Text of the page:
In a certain biological experiment some animals are analysed. Each

time the experiment is repeated a different animal is analysed, so

that no more than one animal is used is used in each repetition.

Knowing that the probability that the experiment is successful is of

40%40\%, determine the number of animals necessary so that the

probability of obtaining at least one successful experiment isn’t

inferior to .95.95.

I did:

(the numbers in red are the number of experiments)

Probabilities of getting at least one successful experiment:

1 experiment: 1−(.6)1-(.6) \\

2 experiments: 1−(.6.6)1-(.6.6) \\

3 experiments: 1−(.6.6.6)1-(.6.6.6)

And so on… so I made a formula: 1−(.6)k=p1 – (.6)^k = p

(k is the number os experiments and p is the probability of being successful at least once)

So the answer to this problem would be:

1−(.6)k=.951 – (.6)^k = .95

I put this on my calculator and the intersection is 5.8…≈65.8… \approx 6, which my book says is the correct result.

My questions:

How do I solve 1−(.6)k=.951 – (.6)^k = .95 step by step, instead of using the calculator?

Is my solution correct?

Is there a better/faster way of solving this problem? If yes, how?

Thanks

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@carmichael561 Somewhat…

– SilenceOnTheWire

2 days ago

@carmichael561 Not much.

– SilenceOnTheWire

2 days ago

@carmichael561 Are you suggesting that the solution has something to do with the normalcdf?

– SilenceOnTheWire

2 days ago

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1 Answer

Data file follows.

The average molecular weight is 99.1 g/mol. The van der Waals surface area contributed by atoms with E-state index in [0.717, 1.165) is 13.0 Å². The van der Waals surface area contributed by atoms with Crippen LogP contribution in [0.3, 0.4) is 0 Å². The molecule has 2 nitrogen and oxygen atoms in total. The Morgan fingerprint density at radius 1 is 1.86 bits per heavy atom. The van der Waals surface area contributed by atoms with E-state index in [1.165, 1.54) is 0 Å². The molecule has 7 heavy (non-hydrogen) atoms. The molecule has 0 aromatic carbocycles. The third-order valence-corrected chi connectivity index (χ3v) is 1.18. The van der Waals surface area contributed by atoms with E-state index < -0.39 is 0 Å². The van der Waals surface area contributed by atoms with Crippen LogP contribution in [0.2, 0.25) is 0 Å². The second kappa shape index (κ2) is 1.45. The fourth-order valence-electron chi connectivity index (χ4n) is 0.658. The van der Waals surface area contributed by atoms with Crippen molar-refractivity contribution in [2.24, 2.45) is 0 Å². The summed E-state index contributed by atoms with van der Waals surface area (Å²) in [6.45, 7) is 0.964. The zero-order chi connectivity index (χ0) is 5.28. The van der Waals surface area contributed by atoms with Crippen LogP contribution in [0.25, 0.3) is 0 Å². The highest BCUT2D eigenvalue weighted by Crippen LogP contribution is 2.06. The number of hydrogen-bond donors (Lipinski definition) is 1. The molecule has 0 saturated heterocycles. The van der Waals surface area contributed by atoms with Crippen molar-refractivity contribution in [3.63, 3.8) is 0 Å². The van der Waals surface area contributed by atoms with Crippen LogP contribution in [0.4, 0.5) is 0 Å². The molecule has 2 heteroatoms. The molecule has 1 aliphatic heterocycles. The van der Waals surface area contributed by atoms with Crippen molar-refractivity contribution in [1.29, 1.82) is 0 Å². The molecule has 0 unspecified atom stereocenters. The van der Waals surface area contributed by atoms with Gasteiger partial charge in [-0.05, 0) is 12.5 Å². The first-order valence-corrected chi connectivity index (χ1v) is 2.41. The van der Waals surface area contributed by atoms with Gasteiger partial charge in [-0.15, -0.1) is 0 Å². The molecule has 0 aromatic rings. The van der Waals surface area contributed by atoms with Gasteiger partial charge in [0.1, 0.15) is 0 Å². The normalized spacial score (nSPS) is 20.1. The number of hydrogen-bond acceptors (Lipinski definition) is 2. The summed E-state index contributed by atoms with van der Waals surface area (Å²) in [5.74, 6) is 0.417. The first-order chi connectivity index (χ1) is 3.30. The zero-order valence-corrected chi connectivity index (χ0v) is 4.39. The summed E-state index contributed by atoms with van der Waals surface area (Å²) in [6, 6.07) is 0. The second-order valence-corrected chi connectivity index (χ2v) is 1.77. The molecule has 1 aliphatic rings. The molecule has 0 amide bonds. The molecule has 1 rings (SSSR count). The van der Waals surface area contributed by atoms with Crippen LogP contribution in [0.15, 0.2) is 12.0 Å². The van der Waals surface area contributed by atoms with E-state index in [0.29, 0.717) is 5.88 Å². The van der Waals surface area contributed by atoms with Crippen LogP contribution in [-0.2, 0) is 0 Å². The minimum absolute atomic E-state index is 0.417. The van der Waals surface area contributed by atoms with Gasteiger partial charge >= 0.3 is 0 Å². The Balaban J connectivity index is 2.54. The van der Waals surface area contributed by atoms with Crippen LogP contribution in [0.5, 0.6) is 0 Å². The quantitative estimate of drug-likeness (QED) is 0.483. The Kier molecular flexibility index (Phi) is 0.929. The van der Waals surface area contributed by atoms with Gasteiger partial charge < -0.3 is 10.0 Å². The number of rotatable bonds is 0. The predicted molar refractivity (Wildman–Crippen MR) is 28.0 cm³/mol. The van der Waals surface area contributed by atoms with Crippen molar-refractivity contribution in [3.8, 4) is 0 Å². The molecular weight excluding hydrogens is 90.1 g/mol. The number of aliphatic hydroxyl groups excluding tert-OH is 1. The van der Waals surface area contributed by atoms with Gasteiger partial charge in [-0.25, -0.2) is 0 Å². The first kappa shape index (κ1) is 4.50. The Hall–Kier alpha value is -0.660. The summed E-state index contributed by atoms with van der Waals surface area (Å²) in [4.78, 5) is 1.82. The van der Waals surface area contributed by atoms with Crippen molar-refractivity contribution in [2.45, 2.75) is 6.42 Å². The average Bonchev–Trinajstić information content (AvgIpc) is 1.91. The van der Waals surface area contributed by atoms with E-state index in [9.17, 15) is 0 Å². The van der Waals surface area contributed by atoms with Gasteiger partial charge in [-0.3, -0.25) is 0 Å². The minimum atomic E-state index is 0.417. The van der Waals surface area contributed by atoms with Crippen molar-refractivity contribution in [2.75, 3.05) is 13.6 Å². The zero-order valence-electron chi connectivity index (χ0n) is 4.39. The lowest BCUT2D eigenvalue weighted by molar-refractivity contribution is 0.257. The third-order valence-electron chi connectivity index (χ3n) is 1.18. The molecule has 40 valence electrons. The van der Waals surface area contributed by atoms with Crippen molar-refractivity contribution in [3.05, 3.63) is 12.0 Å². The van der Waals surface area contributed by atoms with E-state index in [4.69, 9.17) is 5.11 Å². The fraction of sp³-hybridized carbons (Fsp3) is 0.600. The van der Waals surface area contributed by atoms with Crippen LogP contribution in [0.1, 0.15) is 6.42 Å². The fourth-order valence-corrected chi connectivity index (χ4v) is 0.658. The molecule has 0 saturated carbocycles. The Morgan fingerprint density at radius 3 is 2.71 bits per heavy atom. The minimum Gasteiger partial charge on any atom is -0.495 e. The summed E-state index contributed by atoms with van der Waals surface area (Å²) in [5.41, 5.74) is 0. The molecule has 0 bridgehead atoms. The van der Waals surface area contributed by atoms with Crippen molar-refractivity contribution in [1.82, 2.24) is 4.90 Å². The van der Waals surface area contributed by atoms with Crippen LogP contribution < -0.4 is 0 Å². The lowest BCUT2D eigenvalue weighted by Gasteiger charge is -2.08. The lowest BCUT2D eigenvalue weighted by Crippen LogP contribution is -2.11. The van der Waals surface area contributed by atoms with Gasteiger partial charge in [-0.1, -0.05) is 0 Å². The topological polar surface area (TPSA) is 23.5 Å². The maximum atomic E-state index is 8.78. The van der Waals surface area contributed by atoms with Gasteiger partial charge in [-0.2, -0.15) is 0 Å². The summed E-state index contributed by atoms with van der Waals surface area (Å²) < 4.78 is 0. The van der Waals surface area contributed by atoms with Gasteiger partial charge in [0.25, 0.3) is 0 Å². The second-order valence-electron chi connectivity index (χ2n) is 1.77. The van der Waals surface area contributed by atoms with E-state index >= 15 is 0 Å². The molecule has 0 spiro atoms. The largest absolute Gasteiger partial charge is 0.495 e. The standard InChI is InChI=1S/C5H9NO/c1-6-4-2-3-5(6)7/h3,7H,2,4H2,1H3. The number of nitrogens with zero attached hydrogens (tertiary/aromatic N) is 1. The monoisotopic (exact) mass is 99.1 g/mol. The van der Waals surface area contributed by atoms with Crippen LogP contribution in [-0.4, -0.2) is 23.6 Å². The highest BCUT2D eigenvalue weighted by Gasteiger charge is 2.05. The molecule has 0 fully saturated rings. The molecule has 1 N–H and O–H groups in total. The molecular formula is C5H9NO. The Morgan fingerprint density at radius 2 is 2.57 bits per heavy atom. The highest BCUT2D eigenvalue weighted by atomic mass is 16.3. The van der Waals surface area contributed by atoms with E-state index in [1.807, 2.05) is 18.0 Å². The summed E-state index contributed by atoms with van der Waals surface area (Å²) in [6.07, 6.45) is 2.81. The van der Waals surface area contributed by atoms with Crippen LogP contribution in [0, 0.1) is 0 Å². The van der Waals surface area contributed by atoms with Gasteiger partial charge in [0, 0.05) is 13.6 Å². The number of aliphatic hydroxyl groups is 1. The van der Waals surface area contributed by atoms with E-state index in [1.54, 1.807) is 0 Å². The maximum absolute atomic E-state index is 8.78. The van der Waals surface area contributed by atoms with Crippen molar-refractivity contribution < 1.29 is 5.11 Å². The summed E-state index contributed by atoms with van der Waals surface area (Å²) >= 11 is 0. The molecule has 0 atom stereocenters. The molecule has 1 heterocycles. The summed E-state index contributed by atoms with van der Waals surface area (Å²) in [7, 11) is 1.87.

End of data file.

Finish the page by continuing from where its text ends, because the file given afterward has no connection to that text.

1

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If the probability of success is .4, the probability of failure is .6. The probability of no success in n trials is .6n.6^n. The probability of “at least one success” in n trials is 1−.6n1- .6^n. So you want n such that 1−.6n=.951- .6^n= .95 as you say. I’m not sure what you mean by “without a calculator”. You need to use “logarithms” to solve that since logarithms are the inverse function to exponentials. .6n=1−.95=0.05.6^n= 1- .95= 0.05 so that log(.6n)=nlog(.6)=log(0.05)log(.6^n)= n log(.6)= log(0.05) and n=log(0.05)log(.6)”n= \frac{log(0.05)}{log(.6)”}. The right side of that is not an integer so round up to an integer. Those of us who learned math in the years “B.C.” (before calculators) used tables of logarithms. It is possible to “calculate” logarithms with paper and pencil but I would not recommend it.

Right, I understand your answer. Also, when I say “without a calculator” I mean that the use of calculators in my course is somewhat strict… we can use them but most of the calculations have to be done by hand (ridiculous, but what can I do?) so since there if a fine line as to when calculators can be used or not, I prefer to solve everything without a calculator whenever possible. That’s why.

– SilenceOnTheWire

2 days ago

1

You can write the answer as n \ge \frac{\log .05}{\log .6}n \ge \frac{\log .05}{\log .6} and that should be considered final enough. If you have to estimate without a calculator you can go n = \frac{\log_{10} .05}{\log_{10} .6} = \frac{\log_{10} 5 – 2}{\log_{10} 6 – 1}n = \frac{\log_{10} .05}{\log_{10} .6} = \frac{\log_{10} 5 – 2}{\log_{10} 6 – 1}. and … lessee 5^3 \approx 100= 10^25^3 \approx 100= 10^2 so 5 \approx 10^{2/3}5 \approx 10^{2/3} and 6^2 = 36; 6^4 \approx 1000=10^36^2 = 36; 6^4 \approx 1000=10^3 so 6 \approx 10^{3/4}6 \approx 10^{3/4} so n \approx \frac{\frac 23 – 2}{\frac 34 – 1}\approx 5.3n \approx \frac{\frac 23 – 2}{\frac 34 – 1}\approx 5.3 so about 6 animals… But that’s really rough and really pointless in this day of calculators. n \ge \frac{\log .05}{\log .6}n \ge \frac{\log .05}{\log .6} really ought to be enough.

– fleablood

2 days ago

Find out if expressing as a rational involving logarithms is good enough. It really ought to be. Then ask if it’s okay to use a calculator for roots and logarithms. That really ought to be too.

– fleablood

2 days ago